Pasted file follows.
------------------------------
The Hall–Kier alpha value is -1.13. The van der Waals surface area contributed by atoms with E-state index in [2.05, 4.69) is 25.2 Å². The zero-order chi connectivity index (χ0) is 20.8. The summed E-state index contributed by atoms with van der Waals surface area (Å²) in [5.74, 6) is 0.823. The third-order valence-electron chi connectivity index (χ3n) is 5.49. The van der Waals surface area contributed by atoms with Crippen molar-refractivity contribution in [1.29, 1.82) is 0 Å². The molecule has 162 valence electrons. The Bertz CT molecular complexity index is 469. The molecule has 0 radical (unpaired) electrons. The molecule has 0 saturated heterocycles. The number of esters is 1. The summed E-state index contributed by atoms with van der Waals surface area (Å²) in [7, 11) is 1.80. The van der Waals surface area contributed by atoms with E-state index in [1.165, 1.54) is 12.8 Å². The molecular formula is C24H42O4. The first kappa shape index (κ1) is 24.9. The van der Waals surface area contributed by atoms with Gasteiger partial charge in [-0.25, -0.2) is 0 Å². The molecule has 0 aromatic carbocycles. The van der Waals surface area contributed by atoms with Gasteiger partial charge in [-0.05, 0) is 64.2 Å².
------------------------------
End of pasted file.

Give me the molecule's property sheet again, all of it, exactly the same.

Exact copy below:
The Hall–Kier alpha value is -1.13. The van der Waals surface area contributed by atoms with E-state index in [2.05, 4.69) is 25.2 Å². The zero-order chi connectivity index (χ0) is 20.8. The summed E-state index contributed by atoms with van der Waals surface area (Å²) in [5.74, 6) is 0.823. The third-order valence-electron chi connectivity index (χ3n) is 5.49. The van der Waals surface area contributed by atoms with Crippen molar-refractivity contribution in [1.29, 1.82) is 0 Å². The molecule has 162 valence electrons. The Bertz CT molecular complexity index is 469. The molecule has 0 radical (unpaired) electrons. The molecule has 0 saturated heterocycles. The number of esters is 1. The summed E-state index contributed by atoms with van der Waals surface area (Å²) in [7, 11) is 1.80. The van der Waals surface area contributed by atoms with E-state index in [1.165, 1.54) is 12.8 Å². The molecular formula is C24H42O4. The first kappa shape index (κ1) is 24.9. The van der Waals surface area contributed by atoms with Gasteiger partial charge in [-0.25, -0.2) is 0 Å². The molecule has 0 aromatic carbocycles. The van der Waals surface area contributed by atoms with Gasteiger partial charge in [-0.05, 0) is 64.2 Å².